If there was one non-resource, speculative sector of the stock market in which to devote a considerable amount of effort, I’d go with three-dimensional (3D) printing. This is a burgeoning new industry that will soon transition from industrial to retail use.
Stratasys Ltd. (SSYS) has had an exceptional last two years, finding its stride as a modeler and leading manufacturer of 3D printers. On the stock market, the position is up approximately six-fold over the last two years. This is an institutional favorite and likely to remain this way as the company’s growth has been exceptional.
According to Stratasys, for the three months ended September 30, 2013, total sales grew to $125.6 million, which compares to $49.7 million in the same quarter last year.
The company acquired “MakerBot,” whose numbers are included from August 15, 2013. Pro forma including MakerBot, the company shipped a cumulative 64,855 systems worldwide as of September 30, 2013.
During the most recent quarter, Stratasys sold 5,175,000 ordinary shares at $93.00 each for net proceeds of approximating $462.9 million. The company’s quarter end cash position was $616.5 million, or $12.65 per share, which provides a lot of resources for expansion.
Other 3D printing companies are also experiencing substantial financial growth in operations. The entire industry is therefore a worthwhile focus of substantial investment research.
3D Systems Corporation (DDD) doubled on the stock market since April and doubled again in value since April of 2012.
In the third quarter of 2013, the company’s shareholders’ equity and cash position soared. Revenues totaled $135.7 million compared to $90.5 million. Earnings were $17.7 million compared to $13.5 million.
Total revenues from U.S. operations in the third quarter of 2013 grew $25.6 million, or 52% to $74.4 million, way up from $48.8 million in the third quarter of 2012.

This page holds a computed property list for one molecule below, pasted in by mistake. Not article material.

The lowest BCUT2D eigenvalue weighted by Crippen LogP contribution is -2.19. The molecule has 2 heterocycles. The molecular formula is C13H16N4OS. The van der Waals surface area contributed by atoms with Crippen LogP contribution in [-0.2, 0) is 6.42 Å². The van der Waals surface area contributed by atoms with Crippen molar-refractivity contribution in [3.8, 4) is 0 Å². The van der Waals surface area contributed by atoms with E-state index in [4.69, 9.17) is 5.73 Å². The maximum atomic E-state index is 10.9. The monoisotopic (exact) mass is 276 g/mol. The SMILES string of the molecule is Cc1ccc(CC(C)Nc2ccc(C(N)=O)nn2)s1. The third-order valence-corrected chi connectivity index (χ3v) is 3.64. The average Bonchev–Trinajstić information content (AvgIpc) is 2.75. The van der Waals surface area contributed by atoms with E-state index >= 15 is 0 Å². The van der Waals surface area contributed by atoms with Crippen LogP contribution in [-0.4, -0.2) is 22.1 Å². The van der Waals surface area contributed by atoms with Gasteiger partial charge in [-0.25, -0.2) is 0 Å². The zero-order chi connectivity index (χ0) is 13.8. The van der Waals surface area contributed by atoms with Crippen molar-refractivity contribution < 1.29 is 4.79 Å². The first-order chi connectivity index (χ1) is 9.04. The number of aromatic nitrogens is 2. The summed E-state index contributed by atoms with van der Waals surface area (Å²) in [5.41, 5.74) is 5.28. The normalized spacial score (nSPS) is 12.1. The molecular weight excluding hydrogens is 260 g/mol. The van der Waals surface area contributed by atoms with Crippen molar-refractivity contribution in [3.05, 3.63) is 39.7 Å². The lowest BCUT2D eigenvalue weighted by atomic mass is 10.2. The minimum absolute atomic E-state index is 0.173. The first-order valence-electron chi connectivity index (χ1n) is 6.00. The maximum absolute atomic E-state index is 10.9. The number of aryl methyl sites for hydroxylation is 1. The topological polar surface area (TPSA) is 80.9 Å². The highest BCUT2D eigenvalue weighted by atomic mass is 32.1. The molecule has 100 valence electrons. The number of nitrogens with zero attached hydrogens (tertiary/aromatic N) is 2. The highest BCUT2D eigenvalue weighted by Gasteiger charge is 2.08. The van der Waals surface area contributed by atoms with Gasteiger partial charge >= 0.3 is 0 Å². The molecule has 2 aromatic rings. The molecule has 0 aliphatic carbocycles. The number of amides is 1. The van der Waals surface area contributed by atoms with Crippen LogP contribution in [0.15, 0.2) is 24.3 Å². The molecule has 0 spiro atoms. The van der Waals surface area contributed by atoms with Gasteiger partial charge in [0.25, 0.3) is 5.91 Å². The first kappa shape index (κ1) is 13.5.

Revenues from European operations grew 28% to $32.8 million. Revenue from Asia-Pacific operations grew 77% to $28.5 million.
In September, the company’s shares hit $50.00. Now they’re around $70.00, which makes for an expensive valuation, but that is the point; the company is generating substantive economic growth and has the prospect of continuing the trend, which is the reasoning for its high valuation. (See “Top-Line Growth to Keep This Tech Company Ticking Higher.”)
I think every speculative investor should have this entire industry on their radar. With more institutional participation and growing media exposure, there are going to be more entrants to this industry and more initial public offerings (IPOs).
A company’s valuation is a very difficult thing to discern in an environment of hyper-enthusiasm for 3D printers. But it is still early days for many of these enterprises, and while only appropriate for risk-capital investors, a new industry is quickly being formed.
The ExOne Company (XONE) reports tomorrow. The company’s share price retreated substantially in September but recovered on strong capital markets.
Regardless of the hype, 3D printing isn’t a fad that’s going away. It is a useful new technology that will very soon become mainstream—meaning investors should keep an eye on this sector for future investment opportunities as well.